HAMBURG, Germany — With the founding of Adnagen GmbH, a DNA diagnostics company based in Hanover, the first company devoted solely to medical DNA diagnosis has been launched in Germany.

The start-up is a spin-off of the Fraunhofer Gesellschaft's Institute for Interfacial Engineering and Biotechnology, in Stuttgart, Germany. With a primary focus on occupational health and environmental medicine, Adnagen expects to become a leading company in medical DNA diagnostics in the coming years.

The Fraunhofer Gesellschaft, the leading organization of applied research in Germany, operates 47 research institutes with about 9,000 employees, half of them scientists and engineers, and is expanding to become a worldwide organization, with institutes in the U.S. and Asia.

Two years ago, the Fraunhofer Gesellschaft's Institute for Interfacial Engineering and Biotechnology started a DM2.5 million in-house project to improve the efficiency of DNA diagnostics.

Company Already Holding Partnership Talks

One of the researchers, Gero Waschütza, developed a proprietary assay for a quick and reliable diagnosis of genes relevant for the metabolism of drugs and xenobiotics. This method now serves as a platform technology for the new company, whose name, Adnagen, is derived from "advanced DNA genetics." The start-up was founded with the University of Hanover's Institute for Microbiology.

"DNA diagnostics is a vast market," Waschütza, scientific founder of Adnagen, told BioWorld International. "Such methods will replace conventional biochemical diagnosis as they are faster, cheaper and more accurate. We hope to achieve sales of DM1 million to DM2 million per year soon."

He added Adnagen already is discussing marketing contracts with several European companies and is negotiating with a major venture capital fund. Adnagen starts with its proprietary Hepargnost assay, which analyzes the genotype of liver enzymes.

"Today, we know of several genetic polymorphisms in genes coding for enzymes involved in the breakdown of drugs, pollutants and poisons which enter the body by food, air or through skin," Waschütza explained.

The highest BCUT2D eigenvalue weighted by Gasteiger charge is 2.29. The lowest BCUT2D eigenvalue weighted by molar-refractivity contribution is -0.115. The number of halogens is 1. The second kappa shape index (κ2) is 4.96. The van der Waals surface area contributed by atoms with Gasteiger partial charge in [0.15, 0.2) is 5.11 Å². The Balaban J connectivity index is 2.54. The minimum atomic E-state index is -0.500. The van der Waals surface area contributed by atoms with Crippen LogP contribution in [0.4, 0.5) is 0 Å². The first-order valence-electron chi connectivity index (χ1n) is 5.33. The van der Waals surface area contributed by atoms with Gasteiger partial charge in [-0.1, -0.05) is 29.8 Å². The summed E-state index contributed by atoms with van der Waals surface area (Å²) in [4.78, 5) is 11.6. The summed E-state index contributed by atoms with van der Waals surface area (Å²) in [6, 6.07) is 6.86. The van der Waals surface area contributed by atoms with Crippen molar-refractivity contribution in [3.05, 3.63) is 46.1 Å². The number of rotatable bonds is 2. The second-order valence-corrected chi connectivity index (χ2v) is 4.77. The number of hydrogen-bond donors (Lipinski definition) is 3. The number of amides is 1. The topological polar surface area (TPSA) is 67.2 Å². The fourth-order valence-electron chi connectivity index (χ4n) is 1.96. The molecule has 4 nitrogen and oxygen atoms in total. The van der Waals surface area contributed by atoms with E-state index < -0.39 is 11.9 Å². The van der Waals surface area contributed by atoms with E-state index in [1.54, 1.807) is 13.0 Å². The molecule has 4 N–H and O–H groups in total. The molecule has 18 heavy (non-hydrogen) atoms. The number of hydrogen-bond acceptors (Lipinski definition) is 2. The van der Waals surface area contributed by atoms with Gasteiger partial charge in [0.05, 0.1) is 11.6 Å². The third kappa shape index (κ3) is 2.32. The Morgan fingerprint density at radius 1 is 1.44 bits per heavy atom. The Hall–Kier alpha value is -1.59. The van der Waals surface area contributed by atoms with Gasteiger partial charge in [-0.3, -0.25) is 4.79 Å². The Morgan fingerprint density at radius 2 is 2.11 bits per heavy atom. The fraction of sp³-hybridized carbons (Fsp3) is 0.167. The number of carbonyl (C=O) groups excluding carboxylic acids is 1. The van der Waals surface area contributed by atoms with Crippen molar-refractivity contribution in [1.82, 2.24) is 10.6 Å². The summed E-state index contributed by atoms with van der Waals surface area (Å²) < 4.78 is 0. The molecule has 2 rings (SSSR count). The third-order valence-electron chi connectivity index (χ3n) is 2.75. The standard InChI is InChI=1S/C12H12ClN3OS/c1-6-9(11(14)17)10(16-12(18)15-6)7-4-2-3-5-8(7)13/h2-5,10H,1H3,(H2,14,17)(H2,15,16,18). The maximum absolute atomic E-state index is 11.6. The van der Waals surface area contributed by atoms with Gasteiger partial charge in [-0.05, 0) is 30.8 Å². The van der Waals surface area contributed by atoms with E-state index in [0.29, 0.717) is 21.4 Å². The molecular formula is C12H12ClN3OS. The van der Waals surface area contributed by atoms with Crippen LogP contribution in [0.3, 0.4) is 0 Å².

Depending on the activity of the different types of enzymes, the speed of the steps during detoxification varies. This leads to different levels of harmful intermediates or to bioaccumulation of xenobiotics. Some of these polymorphisms seem to be responsible for a higher susceptibility to cancers of the colon, bladder or mammae.

"In occupational or environmental diseases such as allergies, asthma or neurodermitis, we can test for the different genotypes and provide a detailed analysis of the individual risk," Waschütza said. "Then therapeutic or dietary recommendations can be made."

Adnagen plans to extend its services to other diseases such as osteoporosis and will develop high-throughput and automated systems. Several patents on assays have been filed so far.

"In addition, we offer genotyping for clinical studies," Waschütza said. "Pharmaceutical companies have recognized the need for thorough genotyping of probands testing new drugs to be able to analyze the metabolic response in the participants in detail."

Last year, Waschütza received the "Young Investigator Award" from the International Society for Interferon and Cytokine Research for his construction of a modified Interferon-gamma by molecular modeling. The new Interferon-gamma-HS is more heat-resistant and stable as the natural molecule.

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